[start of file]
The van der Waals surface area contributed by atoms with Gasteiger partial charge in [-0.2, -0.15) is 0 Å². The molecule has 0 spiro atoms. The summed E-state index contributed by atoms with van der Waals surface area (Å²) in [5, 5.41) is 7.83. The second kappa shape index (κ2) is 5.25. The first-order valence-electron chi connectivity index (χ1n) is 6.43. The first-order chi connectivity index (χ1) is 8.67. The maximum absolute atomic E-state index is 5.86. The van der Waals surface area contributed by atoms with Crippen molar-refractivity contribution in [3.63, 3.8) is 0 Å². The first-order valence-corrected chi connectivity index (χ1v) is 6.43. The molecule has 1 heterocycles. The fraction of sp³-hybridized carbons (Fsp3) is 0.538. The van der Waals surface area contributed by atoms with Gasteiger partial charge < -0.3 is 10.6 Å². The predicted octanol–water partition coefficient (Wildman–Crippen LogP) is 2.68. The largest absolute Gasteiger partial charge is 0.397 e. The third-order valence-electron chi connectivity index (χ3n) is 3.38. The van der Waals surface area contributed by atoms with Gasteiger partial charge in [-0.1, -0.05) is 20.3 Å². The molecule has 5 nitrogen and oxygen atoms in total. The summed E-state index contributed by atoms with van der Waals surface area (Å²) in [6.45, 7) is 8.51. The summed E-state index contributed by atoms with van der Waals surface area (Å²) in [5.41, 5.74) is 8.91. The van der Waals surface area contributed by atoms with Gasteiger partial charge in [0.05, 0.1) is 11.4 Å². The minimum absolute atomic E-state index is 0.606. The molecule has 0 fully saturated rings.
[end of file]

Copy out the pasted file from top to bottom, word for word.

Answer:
The van der Waals surface area contributed by atoms with Gasteiger partial charge in [-0.2, -0.15) is 0 Å². The molecule has 0 spiro atoms. The summed E-state index contributed by atoms with van der Waals surface area (Å²) in [5, 5.41) is 7.83. The second kappa shape index (κ2) is 5.25. The first-order valence-electron chi connectivity index (χ1n) is 6.43. The first-order chi connectivity index (χ1) is 8.67. The maximum absolute atomic E-state index is 5.86. The van der Waals surface area contributed by atoms with Crippen molar-refractivity contribution in [3.63, 3.8) is 0 Å². The first-order valence-corrected chi connectivity index (χ1v) is 6.43. The molecule has 1 heterocycles. The fraction of sp³-hybridized carbons (Fsp3) is 0.538. The van der Waals surface area contributed by atoms with Gasteiger partial charge < -0.3 is 10.6 Å². The predicted octanol–water partition coefficient (Wildman–Crippen LogP) is 2.68. The largest absolute Gasteiger partial charge is 0.397 e. The third-order valence-electron chi connectivity index (χ3n) is 3.38. The van der Waals surface area contributed by atoms with Gasteiger partial charge in [-0.1, -0.05) is 20.3 Å². The molecule has 5 nitrogen and oxygen atoms in total. The summed E-state index contributed by atoms with van der Waals surface area (Å²) in [6.45, 7) is 8.51. The summed E-state index contributed by atoms with van der Waals surface area (Å²) in [5.41, 5.74) is 8.91. The van der Waals surface area contributed by atoms with Gasteiger partial charge in [0.05, 0.1) is 11.4 Å². The minimum absolute atomic E-state index is 0.606. The molecule has 0 fully saturated rings.